These casa particulars are closer to the ViaZul long distance bus station and Revolution Square than those in Centro Habana.
Contact information:
La Casa de Ana
email: analinacuba@gmail.com
tel:  +537 833 5128
La Casa de Diana (Villaseca)
tel: +537 830 1104
La Casa de Mary
tel: +537 830 1933
   
 

 
SEEING THE SIGHTS:

Lonely Planet
has written walking tours for Habana Vieja and Centro Habana that give the flexibility to linger at sights which interest you and allow you move on from those which don't.

There are times when it is best to put the guide book away and just get "lost" down the narrow back streets where you will discover more of this fascinating city beyond it's touristy landmarks and see the "real" Havana. We highly recommend getting "lost".
     

 

 
 
 
 


 
 
 






















FOOD & DRINK:
For decades Cuba has been criticized for its bland and unimaginative food.  Other than street pizzas, pastries, etc, Cubans tend to eat at home ... mostly for economic reasons.  When Cuba reopened it's doors to tourists in 1997 and began allowing casa particulars (similar to B&Bs), visitors to this country had an opportunity to enjoy home cooked meals. Some of Cuba's best and most reasonably priced meals can be enjoyed in casa particulars.  For dinner and lunch the choice is usually chicken, pork, fish or vegetarian.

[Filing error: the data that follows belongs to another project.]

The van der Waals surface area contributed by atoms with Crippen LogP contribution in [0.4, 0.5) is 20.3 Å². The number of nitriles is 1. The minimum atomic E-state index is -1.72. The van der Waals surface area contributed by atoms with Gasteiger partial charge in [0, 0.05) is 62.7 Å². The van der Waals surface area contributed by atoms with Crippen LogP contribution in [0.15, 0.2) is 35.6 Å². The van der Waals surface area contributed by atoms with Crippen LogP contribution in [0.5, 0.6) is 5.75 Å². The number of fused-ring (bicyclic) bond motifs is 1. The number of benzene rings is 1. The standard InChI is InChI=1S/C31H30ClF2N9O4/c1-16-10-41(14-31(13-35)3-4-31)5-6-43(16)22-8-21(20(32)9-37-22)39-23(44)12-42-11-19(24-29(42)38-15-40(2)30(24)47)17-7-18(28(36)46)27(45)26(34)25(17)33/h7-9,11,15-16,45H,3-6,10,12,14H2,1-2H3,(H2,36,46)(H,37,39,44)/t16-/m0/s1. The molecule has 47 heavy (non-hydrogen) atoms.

Breakfast, Lunch & Dinner:  In Havana we ate breakfast and dinner at our casa particular. They were tasty and always plentiful; so much so that we only had a light snack mid-day.  

Water:  Drinking water in Cuba for visitors should be bottled.  Most Cubans boil the water they use.  Having ice cubes is usually safe at hotels, restaurants and casa particulars that cater to tourists.
 
Drinks:  Cuba is famous for it's rum.  Individual purchased drinks are tourist priced.  Buying bottles of rum and mix at a bar or mercado and mixing your own is common in Cuba.  Beer brands 'Bucanero' and its lighter version 'Cristal' are the two most popular beer offered.  

Snacks:  Pop, chips and cookies are luxury items and are sold in Cuban convertible pesos (CUC$).  If you have national pesos (CUP) you can buy local goods like street pizza for approx 45¢ US, a loaf of bread approx 12¢, ice cream cone approx 7¢) and a glass of sugar cane juice approx 8¢. 

Mercado and street food.
Harris Brothers (O'Reilly #526), just off Parque Centro has an excellent selection of almost everything edible.
Street food is popular with locals.  Tourists must judge for themselves how much risk they want to take.  We felt comfortable eating such things as peanuts, pizza, ice cream, etc so long as it was not water based and appeared clean.
      
  
 
  
TO & FROM:

Getting around Havana is easy and relatively inexpensive. Walking is the best when you are in Centro Habana and Habana Vieja.  To get to Revolution Square or over to the Vedado area from Centro Habana take a coco taxi, bicitaxi or regular taxi. Agree on a price before getting in.

An easy, comfortable and relatively inexpensive way to travel between cities is by ViaZul Bus.  These buses are usually equipped with toilet and air conditioning.
Book in advance to avoid disappointment.